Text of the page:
In my post about my sewing slump a couple of weeks back, I referenced the dress that I recently made that got me started thinking about making this the Summer of Dresses.
I actually made two versions of this pattern (after two muslins of the bodice to test fit). The test version was in a charcoal chambray and the final version was in an Anna Maria Horner quilting cotton that I luuuuurve. The cotton one is really floral and awesome, but I can see that I’ll get more use out of the chambray one. It’s so neutral; it pairs equally well with a heeled sandal and a cowboy boot*.
Please excuse that I had to crop my head out of this picture; it was crazy-windy when we were taking pictures, and so when we finally had a shot in which the dress wasn’t clinging to my body in an alarming manner, it also happened to include the moment when I was glaring at a tree. (Yes. Glaring. At a tree. Don’t ask – I have no clue what my face is ever doing in pictures.)
I really love this dress. I like the little triangular inset in the bodice, and how it gives interest to an otherwise simple silhouette. And pockets, y’all! Pockets! All dresses should have pockets, because a lady never knows when she’ll need to carry around a dirty tissue for a toddler.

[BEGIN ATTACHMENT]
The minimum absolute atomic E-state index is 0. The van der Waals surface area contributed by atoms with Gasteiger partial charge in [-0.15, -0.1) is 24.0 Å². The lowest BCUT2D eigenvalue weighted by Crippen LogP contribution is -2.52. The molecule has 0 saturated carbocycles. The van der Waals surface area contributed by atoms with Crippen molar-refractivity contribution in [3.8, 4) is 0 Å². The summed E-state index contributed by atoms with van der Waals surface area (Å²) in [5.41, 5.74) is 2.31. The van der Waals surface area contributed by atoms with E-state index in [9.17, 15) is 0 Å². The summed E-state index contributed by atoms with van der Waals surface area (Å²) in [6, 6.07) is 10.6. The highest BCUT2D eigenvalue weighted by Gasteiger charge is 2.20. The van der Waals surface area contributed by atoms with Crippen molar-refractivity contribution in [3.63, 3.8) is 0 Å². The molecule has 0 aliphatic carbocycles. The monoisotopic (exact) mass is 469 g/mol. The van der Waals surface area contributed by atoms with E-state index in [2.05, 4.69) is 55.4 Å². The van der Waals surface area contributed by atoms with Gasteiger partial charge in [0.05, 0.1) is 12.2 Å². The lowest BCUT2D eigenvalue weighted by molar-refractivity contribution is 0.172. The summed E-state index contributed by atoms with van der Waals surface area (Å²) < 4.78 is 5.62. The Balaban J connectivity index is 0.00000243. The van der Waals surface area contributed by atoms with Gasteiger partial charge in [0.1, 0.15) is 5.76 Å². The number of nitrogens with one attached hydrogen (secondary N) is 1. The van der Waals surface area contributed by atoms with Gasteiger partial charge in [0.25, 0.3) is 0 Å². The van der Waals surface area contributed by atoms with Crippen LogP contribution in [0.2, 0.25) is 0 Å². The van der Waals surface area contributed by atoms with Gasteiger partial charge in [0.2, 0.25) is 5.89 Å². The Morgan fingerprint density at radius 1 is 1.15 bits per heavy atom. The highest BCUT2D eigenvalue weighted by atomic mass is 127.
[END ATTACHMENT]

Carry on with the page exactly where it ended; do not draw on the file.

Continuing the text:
The fit on this version is slightly different than my final version; for my “real” dress, I ended up cutting the bodice one size smaller at the waistline, so my final dress fits me a little better. But still…this one? Gonna wear the heck out of it.
So, the Summer of Dresses came into being because of this pattern- just so you know where to place the blame when I post about dresses all summer long…
*So…because I’m from OK, I naturally own a pair of cowboy boots, and they are my dream boots. They look like I stole them off an old leathery cowboy in a 1930s dance hall, all tooled leather and awesomeness. But for some reason, I just don’t wear them, mostly because I haven’t the courage to wear cowboy boots with a skirt. But this year, y’all – this year, I’m going to start doing that. I’ll let you know how it goes.